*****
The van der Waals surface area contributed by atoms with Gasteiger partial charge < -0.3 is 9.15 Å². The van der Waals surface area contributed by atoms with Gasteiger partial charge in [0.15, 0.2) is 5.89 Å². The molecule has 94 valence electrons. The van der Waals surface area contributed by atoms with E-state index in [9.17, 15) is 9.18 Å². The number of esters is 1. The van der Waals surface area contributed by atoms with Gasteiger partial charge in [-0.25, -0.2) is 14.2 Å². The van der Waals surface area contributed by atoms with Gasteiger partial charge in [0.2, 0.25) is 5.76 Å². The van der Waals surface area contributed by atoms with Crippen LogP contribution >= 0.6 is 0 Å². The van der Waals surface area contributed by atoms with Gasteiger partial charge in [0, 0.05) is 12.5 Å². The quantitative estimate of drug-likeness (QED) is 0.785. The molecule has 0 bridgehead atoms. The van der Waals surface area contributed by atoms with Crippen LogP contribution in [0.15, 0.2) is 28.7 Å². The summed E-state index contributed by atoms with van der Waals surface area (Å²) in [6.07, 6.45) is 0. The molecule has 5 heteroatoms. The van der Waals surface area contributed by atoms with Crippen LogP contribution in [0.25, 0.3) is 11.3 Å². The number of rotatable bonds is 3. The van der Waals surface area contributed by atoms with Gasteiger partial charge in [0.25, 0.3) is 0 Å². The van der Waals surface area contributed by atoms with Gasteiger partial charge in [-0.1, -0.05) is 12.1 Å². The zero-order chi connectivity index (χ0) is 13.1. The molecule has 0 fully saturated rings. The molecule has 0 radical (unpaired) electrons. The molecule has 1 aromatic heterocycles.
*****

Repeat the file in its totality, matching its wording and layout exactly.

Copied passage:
The van der Waals surface area contributed by atoms with Gasteiger partial charge < -0.3 is 9.15 Å². The van der Waals surface area contributed by atoms with Gasteiger partial charge in [0.15, 0.2) is 5.89 Å². The molecule has 94 valence electrons. The van der Waals surface area contributed by atoms with E-state index in [9.17, 15) is 9.18 Å². The number of esters is 1. The van der Waals surface area contributed by atoms with Gasteiger partial charge in [-0.25, -0.2) is 14.2 Å². The van der Waals surface area contributed by atoms with Gasteiger partial charge in [0.2, 0.25) is 5.76 Å². The van der Waals surface area contributed by atoms with Crippen LogP contribution >= 0.6 is 0 Å². The van der Waals surface area contributed by atoms with Gasteiger partial charge in [0, 0.05) is 12.5 Å². The quantitative estimate of drug-likeness (QED) is 0.785. The molecule has 0 bridgehead atoms. The van der Waals surface area contributed by atoms with Crippen LogP contribution in [0.15, 0.2) is 28.7 Å². The summed E-state index contributed by atoms with van der Waals surface area (Å²) in [6.07, 6.45) is 0. The molecule has 5 heteroatoms. The van der Waals surface area contributed by atoms with Crippen LogP contribution in [0.25, 0.3) is 11.3 Å². The number of rotatable bonds is 3. The van der Waals surface area contributed by atoms with Gasteiger partial charge in [0.25, 0.3) is 0 Å². The van der Waals surface area contributed by atoms with Gasteiger partial charge in [-0.1, -0.05) is 12.1 Å². The zero-order chi connectivity index (χ0) is 13.1. The molecule has 0 fully saturated rings. The molecule has 0 radical (unpaired) electrons. The molecule has 1 aromatic heterocycles.